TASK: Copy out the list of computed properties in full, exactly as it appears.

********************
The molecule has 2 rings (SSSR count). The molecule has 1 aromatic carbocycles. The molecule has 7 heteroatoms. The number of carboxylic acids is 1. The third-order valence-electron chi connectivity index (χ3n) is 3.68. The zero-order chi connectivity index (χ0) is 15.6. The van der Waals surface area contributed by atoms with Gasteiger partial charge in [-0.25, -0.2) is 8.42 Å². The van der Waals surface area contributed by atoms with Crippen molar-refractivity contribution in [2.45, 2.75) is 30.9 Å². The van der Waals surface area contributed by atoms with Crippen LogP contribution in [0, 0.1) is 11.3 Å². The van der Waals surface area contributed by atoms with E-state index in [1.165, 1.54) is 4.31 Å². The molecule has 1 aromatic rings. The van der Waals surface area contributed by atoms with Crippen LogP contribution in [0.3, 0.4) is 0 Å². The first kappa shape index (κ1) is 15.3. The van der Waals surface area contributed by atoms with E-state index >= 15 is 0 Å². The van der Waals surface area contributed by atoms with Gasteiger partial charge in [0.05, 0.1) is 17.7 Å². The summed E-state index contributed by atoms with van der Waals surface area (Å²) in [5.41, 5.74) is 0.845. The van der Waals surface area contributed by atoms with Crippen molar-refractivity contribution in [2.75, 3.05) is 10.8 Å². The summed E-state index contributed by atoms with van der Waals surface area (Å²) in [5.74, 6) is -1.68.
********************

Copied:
The molecule has 2 rings (SSSR count). The molecule has 1 aromatic carbocycles. The molecule has 7 heteroatoms. The number of carboxylic acids is 1. The third-order valence-electron chi connectivity index (χ3n) is 3.68. The zero-order chi connectivity index (χ0) is 15.6. The van der Waals surface area contributed by atoms with Gasteiger partial charge in [-0.25, -0.2) is 8.42 Å². The van der Waals surface area contributed by atoms with Crippen molar-refractivity contribution in [2.45, 2.75) is 30.9 Å². The van der Waals surface area contributed by atoms with Crippen LogP contribution in [0, 0.1) is 11.3 Å². The van der Waals surface area contributed by atoms with E-state index in [1.165, 1.54) is 4.31 Å². The molecule has 1 aromatic rings. The van der Waals surface area contributed by atoms with Crippen LogP contribution in [0.3, 0.4) is 0 Å². The first kappa shape index (κ1) is 15.3. The van der Waals surface area contributed by atoms with E-state index >= 15 is 0 Å². The van der Waals surface area contributed by atoms with Gasteiger partial charge in [0.05, 0.1) is 17.7 Å². The summed E-state index contributed by atoms with van der Waals surface area (Å²) in [5.41, 5.74) is 0.845. The van der Waals surface area contributed by atoms with Crippen molar-refractivity contribution in [2.75, 3.05) is 10.8 Å². The summed E-state index contributed by atoms with van der Waals surface area (Å²) in [5.74, 6) is -1.68.